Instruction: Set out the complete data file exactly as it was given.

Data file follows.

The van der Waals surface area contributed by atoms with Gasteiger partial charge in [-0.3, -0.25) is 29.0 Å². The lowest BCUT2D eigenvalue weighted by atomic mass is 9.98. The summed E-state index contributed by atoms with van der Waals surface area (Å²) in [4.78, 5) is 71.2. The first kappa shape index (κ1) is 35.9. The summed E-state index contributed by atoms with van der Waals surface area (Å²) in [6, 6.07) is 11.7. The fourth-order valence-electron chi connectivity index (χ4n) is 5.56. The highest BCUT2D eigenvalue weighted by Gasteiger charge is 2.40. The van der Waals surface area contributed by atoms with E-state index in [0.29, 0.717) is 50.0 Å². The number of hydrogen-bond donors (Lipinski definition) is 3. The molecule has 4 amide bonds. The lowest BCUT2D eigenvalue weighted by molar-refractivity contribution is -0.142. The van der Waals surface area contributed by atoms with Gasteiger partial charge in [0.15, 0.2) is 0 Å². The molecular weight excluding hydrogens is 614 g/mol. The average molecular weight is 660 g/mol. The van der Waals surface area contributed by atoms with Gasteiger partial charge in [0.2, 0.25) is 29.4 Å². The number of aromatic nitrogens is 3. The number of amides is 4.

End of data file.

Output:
The van der Waals surface area contributed by atoms with Gasteiger partial charge in [-0.3, -0.25) is 29.0 Å². The lowest BCUT2D eigenvalue weighted by atomic mass is 9.98. The summed E-state index contributed by atoms with van der Waals surface area (Å²) in [4.78, 5) is 71.2. The first kappa shape index (κ1) is 35.9. The summed E-state index contributed by atoms with van der Waals surface area (Å²) in [6, 6.07) is 11.7. The fourth-order valence-electron chi connectivity index (χ4n) is 5.56. The highest BCUT2D eigenvalue weighted by Gasteiger charge is 2.40. The van der Waals surface area contributed by atoms with E-state index in [0.29, 0.717) is 50.0 Å². The number of hydrogen-bond donors (Lipinski definition) is 3. The molecule has 4 amide bonds. The lowest BCUT2D eigenvalue weighted by molar-refractivity contribution is -0.142. The van der Waals surface area contributed by atoms with Gasteiger partial charge in [0.15, 0.2) is 0 Å². The molecular weight excluding hydrogens is 614 g/mol. The average molecular weight is 660 g/mol. The van der Waals surface area contributed by atoms with Gasteiger partial charge in [0.2, 0.25) is 29.4 Å². The number of aromatic nitrogens is 3. The number of amides is 4.